Although the U.S. Supreme Court has rejected Cable News Network's bid to televise some federal court trials, CNN, which spent $500,000 in that effort, will keep trying to end a long-standing ban against TV cameras in federal courtrooms, the news organization's chief lawyer said Tuesday.
"We'll look for other cases," Robert W. Ross said. He also said that Congress may look into the issue on its own or that CNN may seek a congressional hearing on the flat prohibition of TV cameras in federal trials.
He predicted that, one way or another, the ban will eventually end.
Ross spoke a day after the Supreme Court, without comment or dissenting vote, rejected CNN's challenge of the ban. The Atlanta-based company, owned by cable-TV entrepreneur Ted Turner, had claimed that the prohibition was unconstitutional.
"We're obviously very disappointed that the court declined to consider what we thought and still think was a valid issue, that a flat ban (on cameras) without consideration of the different constitutional issues, is a violation of the public interest," Ross said in a telephone interview from his office in Washington.
The Supreme Court's decision was an outgrowth of CNN's unsuccessful lower-court efforts last fall to televise the much-publicized federal court trial in New York of Gen. William C. Westmoreland's $120-million libel suit against CBS. That suit stemmed from a disputed 1982 CBS documentary, "The Uncounted Enemy: A Vietnam Deception."
In seeking permission to broadcast the trial, CNN had noted that neither CBS nor Westmoreland's lawyers objected to the telecast and asserted that the proposed coverage would be unobtrusive and would not interfere with the proceedings.
The request was turned down by presiding Judge Pierre N. Leval, who, while saying he thought that CNN's petition "should be granted," said existing federal rules left him no choice but to reject it.
A three-judge federal appellate panel later denied CNN's appeal of Leval's decision, ruling that "no case . . . has held that the public has a right to televised trials."
After 18 weeks of testimony, the Westmoreland-CBS trial ended without a verdict Feb. 18 when each side agreed to have the suit dismissed.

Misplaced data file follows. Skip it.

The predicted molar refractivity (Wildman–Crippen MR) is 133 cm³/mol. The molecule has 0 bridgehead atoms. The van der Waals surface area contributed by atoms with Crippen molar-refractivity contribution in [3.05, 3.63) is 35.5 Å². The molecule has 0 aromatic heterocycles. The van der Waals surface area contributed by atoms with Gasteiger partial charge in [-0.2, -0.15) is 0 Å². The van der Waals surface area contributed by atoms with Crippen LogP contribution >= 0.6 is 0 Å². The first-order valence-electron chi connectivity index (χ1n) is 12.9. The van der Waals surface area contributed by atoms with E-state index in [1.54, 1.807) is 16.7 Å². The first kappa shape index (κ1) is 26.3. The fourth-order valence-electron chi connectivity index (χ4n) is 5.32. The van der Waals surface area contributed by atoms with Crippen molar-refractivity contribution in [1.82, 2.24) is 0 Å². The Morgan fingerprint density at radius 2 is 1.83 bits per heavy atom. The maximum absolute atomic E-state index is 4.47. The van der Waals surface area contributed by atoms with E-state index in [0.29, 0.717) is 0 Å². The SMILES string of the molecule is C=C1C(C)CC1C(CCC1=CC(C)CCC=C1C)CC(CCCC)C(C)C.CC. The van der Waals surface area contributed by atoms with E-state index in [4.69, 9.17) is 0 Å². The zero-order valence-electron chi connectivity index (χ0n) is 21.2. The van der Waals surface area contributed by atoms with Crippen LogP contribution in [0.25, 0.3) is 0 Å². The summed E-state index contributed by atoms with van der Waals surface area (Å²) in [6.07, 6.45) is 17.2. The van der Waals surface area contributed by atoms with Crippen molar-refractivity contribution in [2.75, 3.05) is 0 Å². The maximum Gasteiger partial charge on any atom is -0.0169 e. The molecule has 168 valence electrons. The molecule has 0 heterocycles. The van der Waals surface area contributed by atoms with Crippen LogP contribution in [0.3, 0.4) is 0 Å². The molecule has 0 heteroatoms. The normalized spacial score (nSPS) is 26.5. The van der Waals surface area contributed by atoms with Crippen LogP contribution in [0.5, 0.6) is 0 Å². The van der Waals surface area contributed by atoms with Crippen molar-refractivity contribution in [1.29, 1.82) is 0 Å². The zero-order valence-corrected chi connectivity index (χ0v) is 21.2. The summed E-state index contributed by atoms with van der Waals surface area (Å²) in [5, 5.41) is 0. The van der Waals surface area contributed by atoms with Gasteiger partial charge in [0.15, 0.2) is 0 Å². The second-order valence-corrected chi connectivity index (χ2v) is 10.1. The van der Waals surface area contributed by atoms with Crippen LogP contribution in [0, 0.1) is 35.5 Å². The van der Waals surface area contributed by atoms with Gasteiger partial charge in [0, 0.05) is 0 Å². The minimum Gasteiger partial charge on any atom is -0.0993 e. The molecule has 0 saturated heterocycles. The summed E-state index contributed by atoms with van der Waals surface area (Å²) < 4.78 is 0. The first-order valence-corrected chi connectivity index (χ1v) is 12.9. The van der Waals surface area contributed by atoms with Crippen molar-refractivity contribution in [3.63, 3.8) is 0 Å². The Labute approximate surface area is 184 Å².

But CNN still used the case as an argument for allowing broadcast and still-photography coverage of some--but not all--federal trials. In March, seeking to establish a precedent, it petitioned the Supreme Court to hear its appeal of the lower-court rejections of the request to televise the Westmoreland-CBS proceedings, even though the trial by then was over.
Although the Supreme Court ruled in 1981 that states are free to allow broadcast and still-photography of state and local court trials, it repeatedly has refused to scrap a rule against such coverage in federal trials.
In declining to hear CNN's petition, the high court on Monday in effect upheld that rule, which dates back to the 1930s.
Ross said that while the CNN petition stemming from the Westmoreland-CBS trial now is dead, with no hope of further action, CNN will look for other cases with which to pursue its arguments from perhaps "another angle."
He said that at least 42 states now allow some form of broadcast coverage of trials, and that "the federal bench is operating in the 17th Century on this issue."
However, Ross added, he is optimistic that in time the Supreme Court also will allow broadcast coverage of federal trials under some circumstances.
"You know the old saying, that 'this, too, shall pass'?" he said, speaking of the court's current position on the matter. "Well, this court's view, too, shall pass."